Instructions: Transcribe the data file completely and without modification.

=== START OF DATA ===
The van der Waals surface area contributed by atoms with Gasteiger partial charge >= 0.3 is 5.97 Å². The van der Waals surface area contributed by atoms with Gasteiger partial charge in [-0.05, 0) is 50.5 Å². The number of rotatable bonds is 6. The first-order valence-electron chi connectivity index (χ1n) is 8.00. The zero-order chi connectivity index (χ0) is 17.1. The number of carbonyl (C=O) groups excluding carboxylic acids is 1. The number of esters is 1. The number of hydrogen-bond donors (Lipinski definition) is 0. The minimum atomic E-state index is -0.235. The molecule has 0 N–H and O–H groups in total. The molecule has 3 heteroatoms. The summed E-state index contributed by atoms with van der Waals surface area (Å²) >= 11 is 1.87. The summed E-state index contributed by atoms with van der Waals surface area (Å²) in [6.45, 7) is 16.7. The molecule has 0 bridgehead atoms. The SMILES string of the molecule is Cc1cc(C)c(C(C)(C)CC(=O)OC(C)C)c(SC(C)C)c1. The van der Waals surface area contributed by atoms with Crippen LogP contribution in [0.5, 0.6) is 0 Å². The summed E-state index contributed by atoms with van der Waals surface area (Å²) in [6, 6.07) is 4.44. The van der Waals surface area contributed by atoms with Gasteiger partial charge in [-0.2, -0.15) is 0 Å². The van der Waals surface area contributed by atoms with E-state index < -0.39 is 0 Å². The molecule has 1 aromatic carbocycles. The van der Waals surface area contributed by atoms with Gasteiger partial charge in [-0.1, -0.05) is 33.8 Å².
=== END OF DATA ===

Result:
The van der Waals surface area contributed by atoms with Gasteiger partial charge >= 0.3 is 5.97 Å². The van der Waals surface area contributed by atoms with Gasteiger partial charge in [-0.05, 0) is 50.5 Å². The number of rotatable bonds is 6. The first-order valence-electron chi connectivity index (χ1n) is 8.00. The zero-order chi connectivity index (χ0) is 17.1. The number of carbonyl (C=O) groups excluding carboxylic acids is 1. The number of esters is 1. The number of hydrogen-bond donors (Lipinski definition) is 0. The minimum atomic E-state index is -0.235. The molecule has 0 N–H and O–H groups in total. The molecule has 3 heteroatoms. The summed E-state index contributed by atoms with van der Waals surface area (Å²) >= 11 is 1.87. The summed E-state index contributed by atoms with van der Waals surface area (Å²) in [6.45, 7) is 16.7. The molecule has 0 bridgehead atoms. The SMILES string of the molecule is Cc1cc(C)c(C(C)(C)CC(=O)OC(C)C)c(SC(C)C)c1. The van der Waals surface area contributed by atoms with Crippen LogP contribution in [0.5, 0.6) is 0 Å². The summed E-state index contributed by atoms with van der Waals surface area (Å²) in [6, 6.07) is 4.44. The van der Waals surface area contributed by atoms with Gasteiger partial charge in [-0.2, -0.15) is 0 Å². The van der Waals surface area contributed by atoms with E-state index < -0.39 is 0 Å². The molecule has 1 aromatic carbocycles. The van der Waals surface area contributed by atoms with Gasteiger partial charge in [-0.1, -0.05) is 33.8 Å².